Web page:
The gleefully blasphemous musical about Mormon missionaries in Africa that scooped up nine Tonys last June owes a certain measure of its celebrated infamy to a trailblazing musical that was among the first to take a pin to Christianity's traditional balloon, and win: Godspell, John-Michael Tebelak and Stephen Schwartz's 1970s retelling of The Gospel According to St. Matthew.
Now, thanks to the success of The Book of Mormon-as well as Sister Act, another hit musical comedy wrapped in fractious religious trappings-Godspell is giving the current Broadway lineup of shows a Holy Trinity (at least until March, when Jesus Christ Superstar arrives and turns it into a Holy Quartet).
Much like the brouhaha surrounding the profanity built into Mormon by its notoriously profane creators, Trey Parker and Matt Stone of South Park fame, when Godspell arrived Off-Broadway 40 years ago, there was buzz that heinous sacrilege was lurking beneath its surface. And of course, nothing could be further from the truth. Tebelak, who was responsible for the show's concept, wanted to reignite what was seen at the time as a flagging of faith, particularly among young people.
After an encounter with a dry Anglican Easter service in 1970, Tebelak (described as "an ultra-hippie" in Carol de Giere's Defying Gravity: The Creative Career of Stephen Schwartz from Godspell to Wicked) was moved to revisit the Gospels on his own terms for his master's degree thesis: "I wanted to make it the simple, joyful message that I felt the first time I read them and re-create the sense of community, which I did not share when I went to that service."
And so the idea was born to combine the genuine spirituality of Biblical parables with music and experimental theatre: clown characters who, as Tebelak suggested, "would weave God's spell over the audience."
Eventually, during a brief Off-Off Broadway trial run in the East Village (under the title The Godspell), a 23-year-old Stephen Schwartz caught the final performance and signed on to transform the score into what de Giere calls "a full-scale musical, complete with song-and-dance numbers." Which he did without hesitation, despite his Jewish roots.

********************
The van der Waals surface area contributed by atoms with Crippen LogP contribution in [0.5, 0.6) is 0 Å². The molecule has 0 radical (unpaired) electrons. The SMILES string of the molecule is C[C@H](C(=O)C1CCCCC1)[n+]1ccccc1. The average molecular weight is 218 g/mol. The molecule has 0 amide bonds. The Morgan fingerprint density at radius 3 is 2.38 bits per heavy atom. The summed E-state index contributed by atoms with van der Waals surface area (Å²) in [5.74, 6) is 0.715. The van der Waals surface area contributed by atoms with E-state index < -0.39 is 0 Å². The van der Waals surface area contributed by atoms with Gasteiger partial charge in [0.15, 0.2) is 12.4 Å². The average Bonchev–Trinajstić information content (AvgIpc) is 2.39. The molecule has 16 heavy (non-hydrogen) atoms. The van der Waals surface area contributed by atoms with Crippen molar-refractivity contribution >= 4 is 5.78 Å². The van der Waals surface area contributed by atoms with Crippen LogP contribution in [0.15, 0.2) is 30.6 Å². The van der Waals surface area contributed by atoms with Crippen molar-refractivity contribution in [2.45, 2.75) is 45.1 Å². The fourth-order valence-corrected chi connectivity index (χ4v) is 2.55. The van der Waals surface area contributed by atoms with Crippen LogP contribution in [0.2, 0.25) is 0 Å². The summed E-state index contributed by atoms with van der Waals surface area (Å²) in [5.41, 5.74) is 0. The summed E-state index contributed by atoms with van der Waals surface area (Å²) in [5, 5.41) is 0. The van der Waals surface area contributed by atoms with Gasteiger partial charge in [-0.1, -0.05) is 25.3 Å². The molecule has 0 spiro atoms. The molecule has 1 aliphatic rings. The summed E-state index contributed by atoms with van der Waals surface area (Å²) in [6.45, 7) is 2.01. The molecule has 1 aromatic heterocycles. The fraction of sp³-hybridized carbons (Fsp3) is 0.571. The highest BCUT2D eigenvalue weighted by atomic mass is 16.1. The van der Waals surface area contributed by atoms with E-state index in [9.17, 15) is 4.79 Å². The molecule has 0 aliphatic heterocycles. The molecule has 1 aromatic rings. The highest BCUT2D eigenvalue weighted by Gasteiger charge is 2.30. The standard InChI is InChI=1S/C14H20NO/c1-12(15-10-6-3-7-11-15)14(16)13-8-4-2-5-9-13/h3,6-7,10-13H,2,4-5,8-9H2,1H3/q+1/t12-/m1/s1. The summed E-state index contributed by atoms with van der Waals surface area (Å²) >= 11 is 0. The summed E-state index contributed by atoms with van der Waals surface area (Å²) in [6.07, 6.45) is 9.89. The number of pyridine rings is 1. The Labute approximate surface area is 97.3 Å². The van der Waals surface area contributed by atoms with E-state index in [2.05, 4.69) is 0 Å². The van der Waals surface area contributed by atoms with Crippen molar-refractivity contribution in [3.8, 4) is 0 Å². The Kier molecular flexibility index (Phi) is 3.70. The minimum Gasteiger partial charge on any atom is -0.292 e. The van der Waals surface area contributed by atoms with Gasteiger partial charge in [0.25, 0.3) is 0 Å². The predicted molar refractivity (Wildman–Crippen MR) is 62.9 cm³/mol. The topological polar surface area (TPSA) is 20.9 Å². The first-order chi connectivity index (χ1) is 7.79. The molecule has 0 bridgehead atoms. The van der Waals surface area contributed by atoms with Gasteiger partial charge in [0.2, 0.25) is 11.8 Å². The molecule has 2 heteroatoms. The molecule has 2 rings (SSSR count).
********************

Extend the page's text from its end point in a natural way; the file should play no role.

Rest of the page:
In Defying Gravity, multi-Oscar/Grammy award-winner and six-time Tony nominee Schwartz noted that his ignorance of the New Testament proved advantageous: "I was reading some of these parables for the first time, and the hymns that I set with new music... are all from the Episcopal Hymnal. I basically was responding to the material fresh."
The collaboration and subsequent New York production were, of course, blissfully historic. [In his review, Clive Barnes of the New York Times encapsulated part of the musical's spirit when he wrote, "People wanting to see the contemporary relevance of the Christian ethic should not be surprised to find it here."]
Fast forward to 2011. Blessed timing, an idyllic young cast (led by Hunter Parrish in the role of Jesus), and the perfect theatre-Broadway's Circle in the Square-converge to launch Godspell's revival.
As for the 1970s script vs. that of today, prepare ye for some serious updating including headliner celeb references to folks like Lindsay Lohan and Donald Trump, a hip-hop dance number, and a major league tweak to the once de rigueur clown attire and makeup: it now reflects a more contemporary vision of the avant-garde. But the message remains intact-"a timeless tale of friendship, loyalty, and love"-as does the revered score.
Moreover, the existence of the Internet (barely an embryonic concept 40 years ago) provides an appealing website (godspell.com) that, in addition to general show info (cast bios are especially fun), serves up a most excellent blog courtesy of producer Ken Davenport, who counted down the show's 100 Days to Opening Night. Very fun.
And speaking of the cast and how they feel about Broadway's latest religious excursion, Texas-born Parrish (Weeds on Showtime; Spring Awakening on Broadway) notes in his bio:
"I love any story that encourages the strength of love in community. I seek to embody the teachings of Jesus, and that's what Godspell is all about. It's a story that reminds us to embrace our family and our friends, and to use love to live virtuously...and, it's all in song and dance! What's not to love?"